The second primary recommendation coming out of the FTC study is to pass legislation requiring brand-name companies and first generic applicants to provide copies of certain agreements to the FTC and Department of Justice. This recommendation stems from the potential for misuse and/or abuse of the 180-day marketing exclusivity period.

Currently, the first generic applicant to file an ANDA containing a paragraph IV certification is awarded 180 days of marketing exclusivity during which the FDA may not approve another generic applicant's ANDA for the same drug product. This 180-day exclusivity period runs from either the date of the first commercial marketing of the drug, or the date of a court decision declaring the patent for the brand-name drug invalid or not infringed.

In looking at the frequency with which the FDA granted 180 days of marketing exclusivity to a generic applicant, the FTC found that between 1992 and 2000, 31 out of 104 drug products for which the first generic applicant filed an ANDA with a paragraph IV certification were granted a 180-day exclusivity period. The FTC also found that of these 31 generic drug products, commercial marketing triggered the 180-day exclusivity period for 19 of the drugs, while a court decision favorable to the generic applicant triggered the 180-day period for the other 12. In addition, the study showed that generic applicants have prevailed in 73 percent of the cases in which a court reached a decision on the patent dispute.

During the course of the study, the FTC discovered instances where the 180-day exclusivity period was "parked" for some period of time so that the first generic applicant did not trigger it and FDA approval of subsequent generic products was delayed. Of the 20 final settlements of ANDA-related patent litigation, the FTC found that at the time the agreements were executed, 14 of them had the potential to "park" the 180-day exclusivity period.

The potential for "parking" the 180-day exclusivity period, combined with the FTC's findings that generic applicants have brought appropriate patent challenges, they have waited to enter the market until at least a district court ruled on the patent dispute, and when not sued, the generic applicants went to market in a timely fashion upon receipt of FDA approval, led to the FTC's recommendation that certain agreements between brand-name companies and first generic applicants should be provided to the FTC and DOJ. Consequently, the FTC has pledged its support for the Drug Competition Act of 2001 introduced by Senator Leahy which would require that if a brand-name company and a generic applicant enter into an agreement that relates to the 180-day exclusivity period or which concerns the manufacture, marketing or sale of either the brand-name drug or its generic equivalent, both parties must file with the FTC and DOJ a copy of the agreement or a complete written summary of any oral agreement, along with any related agreements.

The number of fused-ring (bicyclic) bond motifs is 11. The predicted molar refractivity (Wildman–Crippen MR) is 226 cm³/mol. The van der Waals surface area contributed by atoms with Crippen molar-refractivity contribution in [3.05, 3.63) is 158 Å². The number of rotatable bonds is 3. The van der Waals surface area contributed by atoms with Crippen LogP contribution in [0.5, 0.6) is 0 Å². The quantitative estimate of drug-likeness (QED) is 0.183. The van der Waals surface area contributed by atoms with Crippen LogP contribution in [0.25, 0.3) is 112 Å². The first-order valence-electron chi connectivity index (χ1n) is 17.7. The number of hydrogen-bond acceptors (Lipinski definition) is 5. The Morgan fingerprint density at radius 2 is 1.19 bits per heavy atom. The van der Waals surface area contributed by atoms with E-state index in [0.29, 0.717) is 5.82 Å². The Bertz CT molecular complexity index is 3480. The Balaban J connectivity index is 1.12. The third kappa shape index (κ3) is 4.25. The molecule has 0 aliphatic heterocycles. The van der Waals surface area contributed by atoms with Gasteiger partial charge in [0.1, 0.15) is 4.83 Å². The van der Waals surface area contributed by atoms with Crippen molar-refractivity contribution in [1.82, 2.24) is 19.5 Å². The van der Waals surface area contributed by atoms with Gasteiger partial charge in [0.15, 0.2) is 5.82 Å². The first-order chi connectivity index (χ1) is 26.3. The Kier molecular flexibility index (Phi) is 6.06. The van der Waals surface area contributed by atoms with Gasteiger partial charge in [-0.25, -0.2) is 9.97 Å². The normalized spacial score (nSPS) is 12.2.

Finally, in addition to the two primary recommendations, the FTC also suggests three minor changes that would clarify the circumstances that should trigger the 180-day exclusivity period. First, clarify that "commercial marketing" includes the first generic applicant's marketing of the brand-name product. Second, codify that the decision of any court on the same patent being litigated by the first generic applicant constitutes a "court decision" sufficient to start the running of the 180-day exclusivity. Finally, clarify that a court decision dismissing a declaratory judgment action for lack of subject matter jurisdiction constitutes a "court decision" sufficient to trigger the 180-day exclusivity period. The report also provided an interesting discussion of the FDA citizen petition process and the potential for its misuse.

The study does not address other procedures for generic entry, nor does it address the patent restoration aspects of Hatch-Waxman.